Jensen in U.K. Patent Application No. 2,099,308 discloses a wound drainage device in the form of a flexible pouch having top and bottom walls and pleated side walls that allow the top wall to be lifted a limited distance without transmitting appreciable lifting forces to the bottom wall when the bottom wall is surgically apertured and secured about a wound sight. The top wall includes an access opening having a flanged locking ring of flexible plastics extending thereabout. A removable closure cap is attached to the access opening, the cap having a flat rim of flexible plastics with circumferential locking ribs releasably and sealingly engaging a series of mating ribs provided by the flanged portion of the ring.
Nordby et al. in U.S. Pat. No. Re. 29,319 disclose a wound drainage system which includes a drainable pouch having an apertured wall provided with an annular adhesive patch for securing the pouch to a patient in an area surrounding the wound site. The opposite wall of the pouch is provided with an access opening, and a transparent cap is adhesively secured to the pouch about that opening. When access to the wound is required for surgical examination, drain adjustment, wound treatment, or any other reason, the pressure-sensitive adhesive seal between the cap and pouch is broken and the cap is temporarily removed.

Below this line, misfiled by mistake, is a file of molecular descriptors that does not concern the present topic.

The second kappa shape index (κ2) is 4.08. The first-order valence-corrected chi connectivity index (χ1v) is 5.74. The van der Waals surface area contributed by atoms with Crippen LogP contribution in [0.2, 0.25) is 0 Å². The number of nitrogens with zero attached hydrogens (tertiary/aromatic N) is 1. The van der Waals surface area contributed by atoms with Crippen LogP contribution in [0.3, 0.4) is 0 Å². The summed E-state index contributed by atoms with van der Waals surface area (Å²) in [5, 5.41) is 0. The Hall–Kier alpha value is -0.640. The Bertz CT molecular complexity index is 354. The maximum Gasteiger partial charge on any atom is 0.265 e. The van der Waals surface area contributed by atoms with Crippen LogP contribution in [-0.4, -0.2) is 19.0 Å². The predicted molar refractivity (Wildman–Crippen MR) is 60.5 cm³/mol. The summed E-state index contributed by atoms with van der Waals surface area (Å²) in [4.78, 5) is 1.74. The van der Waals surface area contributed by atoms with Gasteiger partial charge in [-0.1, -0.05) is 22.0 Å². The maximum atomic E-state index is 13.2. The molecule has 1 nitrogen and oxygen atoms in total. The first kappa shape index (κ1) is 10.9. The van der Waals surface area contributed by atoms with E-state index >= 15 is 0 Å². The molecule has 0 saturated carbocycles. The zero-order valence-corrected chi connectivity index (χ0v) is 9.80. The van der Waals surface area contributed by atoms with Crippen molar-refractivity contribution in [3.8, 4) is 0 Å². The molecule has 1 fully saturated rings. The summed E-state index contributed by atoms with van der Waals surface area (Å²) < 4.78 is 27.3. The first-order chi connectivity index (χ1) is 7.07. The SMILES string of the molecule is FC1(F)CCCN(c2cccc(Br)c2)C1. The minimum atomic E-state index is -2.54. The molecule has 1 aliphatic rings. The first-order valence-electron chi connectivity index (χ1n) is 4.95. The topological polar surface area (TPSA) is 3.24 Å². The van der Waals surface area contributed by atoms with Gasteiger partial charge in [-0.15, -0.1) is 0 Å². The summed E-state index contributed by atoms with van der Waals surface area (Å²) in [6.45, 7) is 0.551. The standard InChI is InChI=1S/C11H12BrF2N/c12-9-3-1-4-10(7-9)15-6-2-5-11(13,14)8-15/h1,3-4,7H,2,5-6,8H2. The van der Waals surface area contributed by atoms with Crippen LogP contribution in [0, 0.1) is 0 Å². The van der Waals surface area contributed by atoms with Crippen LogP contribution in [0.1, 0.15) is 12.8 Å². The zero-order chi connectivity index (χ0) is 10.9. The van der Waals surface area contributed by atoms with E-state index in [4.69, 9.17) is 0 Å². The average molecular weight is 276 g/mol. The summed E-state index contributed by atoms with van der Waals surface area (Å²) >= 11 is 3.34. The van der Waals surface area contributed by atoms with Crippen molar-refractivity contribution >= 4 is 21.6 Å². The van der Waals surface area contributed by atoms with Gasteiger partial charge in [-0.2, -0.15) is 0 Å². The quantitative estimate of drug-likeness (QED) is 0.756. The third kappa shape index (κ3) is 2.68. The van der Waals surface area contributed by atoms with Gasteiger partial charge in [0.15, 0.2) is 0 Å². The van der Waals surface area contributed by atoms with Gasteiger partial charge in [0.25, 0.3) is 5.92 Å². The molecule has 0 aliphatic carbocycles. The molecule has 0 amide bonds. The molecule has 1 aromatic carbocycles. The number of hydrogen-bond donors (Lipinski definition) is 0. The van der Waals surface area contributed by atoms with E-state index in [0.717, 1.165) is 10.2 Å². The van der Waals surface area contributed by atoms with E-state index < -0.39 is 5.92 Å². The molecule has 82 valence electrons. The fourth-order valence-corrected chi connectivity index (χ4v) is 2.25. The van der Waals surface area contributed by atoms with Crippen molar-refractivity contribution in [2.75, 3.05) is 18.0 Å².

Other wound drainage and treatment devices are disclosed by Harvey in U.S. Pat. No. 3,568,675, Barbieri in U.S. Pat. No. 3,874,387, Warnecke et al. in U.S. Pat. No. 4,023,569, Stivala in U.S. Pat. No. 4,224,941, Adair in U.S. Pat. No. 4,250,882, Sander in British Pat. No. 366,347, Kendall in British Pat. No. 540,867, Smith in British Pat. No. 606,248, and General Electric Co. in British Pat. No. 1,150,294.
According to the invention in its broadest aspect there is provided a device for wound management which permits the application of an apertured pad to the wound and involves the provision of a protective compartment, optionally drained, whose interior is open to the wound and which is normally sealed closed but which can be opened if desired.